But it takes time to flesh out new ideas, and for them to take hold or change behaviours and policy. At this point, we have one foot in the old concepts and one in the new. You and I are caught in the midst of change and are left wondering how best to support our kids.
On the positive side, this paradigm shift actually simplifies things. In my nutrition practice, it has helped me boil everything down into a two-pronged process and core strategies that I have seen accomplish amazing health improvements in a very short time.
The process I take you through in this book will bring you to a place where confidence is allowed to drive, strategy is the trusted co-pilot, tools are in the back seat, and fear ... is in the trunk. The key is to focus on resilience.
Resilience: “The ability to adapt to stress and adversity; the ability of some- thing to return to its original shape after it has been pulled, stretched, pressed, bent, etc.; the ability to become strong, healthy, or successful again after something bad happens.” (Merriam-Webster.com 2016)
This is what I want for children; for your children, for mine, for all children; maximal ability to self-regulate when confronted with change, adversity, infection, or turbulence. Regardless of the particular challenges or abilities, the family situations or personalities, strong resilience allows children to become the best version of themselves.
This book outlines some very practical strategies, based on solid scientific research and my years of professional practice, which actively support the development of that resilience.
Raising Resilience is about hope, simplicity, and action. It combines my ongoing efforts as a mother with my work as a pediatric nutritionist. Raising Resilience will help you understand your child’s body and unique needs, recognize indicators when those needs are not being met, and access tools to support them. It will take the focus away from current nutrition dogma and keep your eye on what’s most important, so you can relax about the headlines and achieve your health goals without losing your mind in the process. You’ll be able to forget about what the rest of the seven billion folks are doing, about the latest trend in Japan, and the latest superfood that you can’t get your kids to eat. You’ll be able to read a blog post with curiosity rather than self-judgement, deciding with confidence what advice you are willing to let through your filter. You’ll be able to ask the right questions of your health care teams and confidently explain your decisions. You will take your rightful place as an active collaborator in your child’s wellbeing and growth. You will spend your limited time and energy learning to tune in to your child’s body and understand his/her unique and dynamic needs.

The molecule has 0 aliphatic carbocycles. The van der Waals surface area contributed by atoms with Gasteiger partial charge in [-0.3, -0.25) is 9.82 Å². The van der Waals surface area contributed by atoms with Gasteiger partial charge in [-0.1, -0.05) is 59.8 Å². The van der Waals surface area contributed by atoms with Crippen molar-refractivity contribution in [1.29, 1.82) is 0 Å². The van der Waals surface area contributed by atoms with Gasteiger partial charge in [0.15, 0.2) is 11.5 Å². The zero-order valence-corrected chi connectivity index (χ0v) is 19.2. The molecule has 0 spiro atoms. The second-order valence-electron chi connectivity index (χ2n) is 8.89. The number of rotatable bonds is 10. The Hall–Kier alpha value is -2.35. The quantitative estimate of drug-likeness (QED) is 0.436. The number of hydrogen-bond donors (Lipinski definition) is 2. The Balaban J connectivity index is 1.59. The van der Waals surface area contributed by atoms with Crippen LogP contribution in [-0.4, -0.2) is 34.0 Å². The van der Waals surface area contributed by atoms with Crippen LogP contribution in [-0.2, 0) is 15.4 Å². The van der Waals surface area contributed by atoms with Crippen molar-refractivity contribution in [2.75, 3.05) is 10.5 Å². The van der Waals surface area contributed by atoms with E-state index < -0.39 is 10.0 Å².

Whether you simply want to finally gain some clarity and assurance about your food and feeding strategy, or your child is struggling with a particular problem you want to find a solution to, the plan laid out in this book will help you help your kids become healthier and stronger and will give you renewed confidence in your parenting.
I’m excited to dive into this with you.
Ready for your copy? Click here to get your copy (along with a bonus webinar to kick start your health transformation).
Jess is a Registered Holistic Nutritionist™ and Family Health Expert, specializing in brain health & resilience for kids. She is the author of Raising Resilience: Take the stress out of feeding your family & love your life, a mother and an advocate for children’s health. Her book and online resources have helped families all over the world improve the lives of their children with learning differences, anxiety, ADHD, autism and mood disorders by fitting the food and feeding piece into their health puzzles. She is the 2019 recipient of the CSNNAA award for Clinical Excellence for her work helping families get healthier, and she continues to work at bringing an understanding of the power of good nutrition to the mainstream conversation about children’s mental health, learning, and overall resilience through her blog, courses and as a contributor to print and online magazines. You can reach Jess at www.jesssherman.com